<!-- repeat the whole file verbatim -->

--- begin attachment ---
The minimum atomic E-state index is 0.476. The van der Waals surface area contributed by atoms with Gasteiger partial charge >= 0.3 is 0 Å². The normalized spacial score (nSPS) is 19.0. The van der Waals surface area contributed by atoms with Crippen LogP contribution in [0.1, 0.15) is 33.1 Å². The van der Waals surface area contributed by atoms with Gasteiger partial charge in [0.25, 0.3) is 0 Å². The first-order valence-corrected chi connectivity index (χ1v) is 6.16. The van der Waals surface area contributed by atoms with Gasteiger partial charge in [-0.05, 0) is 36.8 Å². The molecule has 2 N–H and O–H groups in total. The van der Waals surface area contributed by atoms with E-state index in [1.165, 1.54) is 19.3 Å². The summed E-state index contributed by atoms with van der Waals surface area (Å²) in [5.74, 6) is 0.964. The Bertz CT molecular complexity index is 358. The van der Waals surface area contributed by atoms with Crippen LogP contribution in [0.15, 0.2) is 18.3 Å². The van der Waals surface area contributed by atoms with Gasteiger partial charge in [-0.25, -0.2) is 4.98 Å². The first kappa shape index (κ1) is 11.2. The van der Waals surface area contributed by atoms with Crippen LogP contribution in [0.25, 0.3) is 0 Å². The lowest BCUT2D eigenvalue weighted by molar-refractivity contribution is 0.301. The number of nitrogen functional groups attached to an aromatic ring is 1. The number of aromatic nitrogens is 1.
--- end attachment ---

The minimum atomic E-state index is 0.476. The van der Waals surface area contributed by atoms with Gasteiger partial charge >= 0.3 is 0 Å². The normalized spacial score (nSPS) is 19.0. The van der Waals surface area contributed by atoms with Crippen LogP contribution in [0.1, 0.15) is 33.1 Å². The van der Waals surface area contributed by atoms with Gasteiger partial charge in [0.25, 0.3) is 0 Å². The first-order valence-corrected chi connectivity index (χ1v) is 6.16. The van der Waals surface area contributed by atoms with Gasteiger partial charge in [-0.05, 0) is 36.8 Å². The molecule has 2 N–H and O–H groups in total. The van der Waals surface area contributed by atoms with E-state index in [1.165, 1.54) is 19.3 Å². The summed E-state index contributed by atoms with van der Waals surface area (Å²) in [5.74, 6) is 0.964. The Bertz CT molecular complexity index is 358. The van der Waals surface area contributed by atoms with Crippen LogP contribution in [0.15, 0.2) is 18.3 Å². The van der Waals surface area contributed by atoms with Gasteiger partial charge in [-0.25, -0.2) is 4.98 Å². The first kappa shape index (κ1) is 11.2. The van der Waals surface area contributed by atoms with Crippen LogP contribution in [0.25, 0.3) is 0 Å². The lowest BCUT2D eigenvalue weighted by molar-refractivity contribution is 0.301. The number of nitrogen functional groups attached to an aromatic ring is 1. The number of aromatic nitrogens is 1.